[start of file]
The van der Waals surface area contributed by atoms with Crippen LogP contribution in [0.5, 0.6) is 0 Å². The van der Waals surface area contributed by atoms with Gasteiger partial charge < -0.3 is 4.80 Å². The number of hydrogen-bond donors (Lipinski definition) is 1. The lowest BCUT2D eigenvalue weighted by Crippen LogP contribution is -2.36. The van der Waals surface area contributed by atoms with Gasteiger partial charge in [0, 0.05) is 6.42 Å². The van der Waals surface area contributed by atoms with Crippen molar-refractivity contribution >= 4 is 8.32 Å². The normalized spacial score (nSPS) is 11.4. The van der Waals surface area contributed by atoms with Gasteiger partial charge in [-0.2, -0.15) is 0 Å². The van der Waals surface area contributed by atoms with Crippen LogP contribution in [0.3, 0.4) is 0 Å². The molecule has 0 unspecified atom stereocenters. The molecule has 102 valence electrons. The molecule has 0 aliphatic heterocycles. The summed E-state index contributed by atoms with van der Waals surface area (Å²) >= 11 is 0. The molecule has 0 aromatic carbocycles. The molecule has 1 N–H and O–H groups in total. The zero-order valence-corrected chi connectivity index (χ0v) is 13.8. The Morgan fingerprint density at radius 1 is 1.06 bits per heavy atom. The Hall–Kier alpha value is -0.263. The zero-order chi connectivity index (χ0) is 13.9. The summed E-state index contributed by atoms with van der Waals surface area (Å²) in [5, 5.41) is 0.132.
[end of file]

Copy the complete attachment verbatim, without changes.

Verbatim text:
The van der Waals surface area contributed by atoms with Crippen LogP contribution in [0.5, 0.6) is 0 Å². The van der Waals surface area contributed by atoms with Gasteiger partial charge < -0.3 is 4.80 Å². The number of hydrogen-bond donors (Lipinski definition) is 1. The lowest BCUT2D eigenvalue weighted by Crippen LogP contribution is -2.36. The van der Waals surface area contributed by atoms with Gasteiger partial charge in [0, 0.05) is 6.42 Å². The van der Waals surface area contributed by atoms with Crippen molar-refractivity contribution >= 4 is 8.32 Å². The normalized spacial score (nSPS) is 11.4. The van der Waals surface area contributed by atoms with Gasteiger partial charge in [-0.2, -0.15) is 0 Å². The van der Waals surface area contributed by atoms with Crippen LogP contribution in [0.3, 0.4) is 0 Å². The molecule has 0 unspecified atom stereocenters. The molecule has 102 valence electrons. The molecule has 0 aliphatic heterocycles. The summed E-state index contributed by atoms with van der Waals surface area (Å²) >= 11 is 0. The molecule has 0 aromatic carbocycles. The molecule has 1 N–H and O–H groups in total. The zero-order valence-corrected chi connectivity index (χ0v) is 13.8. The Morgan fingerprint density at radius 1 is 1.06 bits per heavy atom. The Hall–Kier alpha value is -0.263. The zero-order chi connectivity index (χ0) is 13.9. The summed E-state index contributed by atoms with van der Waals surface area (Å²) in [5, 5.41) is 0.132.